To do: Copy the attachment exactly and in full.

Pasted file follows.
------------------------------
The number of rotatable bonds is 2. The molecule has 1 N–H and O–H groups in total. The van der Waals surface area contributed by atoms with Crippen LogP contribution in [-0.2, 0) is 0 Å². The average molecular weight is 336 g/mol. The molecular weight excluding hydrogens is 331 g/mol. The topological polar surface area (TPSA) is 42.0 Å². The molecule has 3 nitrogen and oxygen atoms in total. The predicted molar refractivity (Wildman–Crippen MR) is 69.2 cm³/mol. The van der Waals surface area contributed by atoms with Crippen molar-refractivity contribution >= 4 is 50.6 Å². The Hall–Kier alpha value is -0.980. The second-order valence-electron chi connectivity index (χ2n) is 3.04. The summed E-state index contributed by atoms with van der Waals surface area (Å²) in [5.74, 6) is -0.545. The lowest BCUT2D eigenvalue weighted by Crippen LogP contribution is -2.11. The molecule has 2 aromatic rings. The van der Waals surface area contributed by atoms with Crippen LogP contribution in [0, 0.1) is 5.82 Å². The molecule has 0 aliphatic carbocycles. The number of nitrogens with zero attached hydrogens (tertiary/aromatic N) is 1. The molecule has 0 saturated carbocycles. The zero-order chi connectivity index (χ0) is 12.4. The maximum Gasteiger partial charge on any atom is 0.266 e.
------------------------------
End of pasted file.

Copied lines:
The number of rotatable bonds is 2. The molecule has 1 N–H and O–H groups in total. The van der Waals surface area contributed by atoms with Crippen LogP contribution in [-0.2, 0) is 0 Å². The average molecular weight is 336 g/mol. The molecular weight excluding hydrogens is 331 g/mol. The topological polar surface area (TPSA) is 42.0 Å². The molecule has 3 nitrogen and oxygen atoms in total. The predicted molar refractivity (Wildman–Crippen MR) is 69.2 cm³/mol. The van der Waals surface area contributed by atoms with Crippen molar-refractivity contribution >= 4 is 50.6 Å². The Hall–Kier alpha value is -0.980. The second-order valence-electron chi connectivity index (χ2n) is 3.04. The summed E-state index contributed by atoms with van der Waals surface area (Å²) in [5.74, 6) is -0.545. The lowest BCUT2D eigenvalue weighted by Crippen LogP contribution is -2.11. The molecule has 2 aromatic rings. The van der Waals surface area contributed by atoms with Crippen LogP contribution in [0, 0.1) is 5.82 Å². The molecule has 0 aliphatic carbocycles. The number of nitrogens with zero attached hydrogens (tertiary/aromatic N) is 1. The molecule has 0 saturated carbocycles. The zero-order chi connectivity index (χ0) is 12.4. The maximum Gasteiger partial charge on any atom is 0.266 e.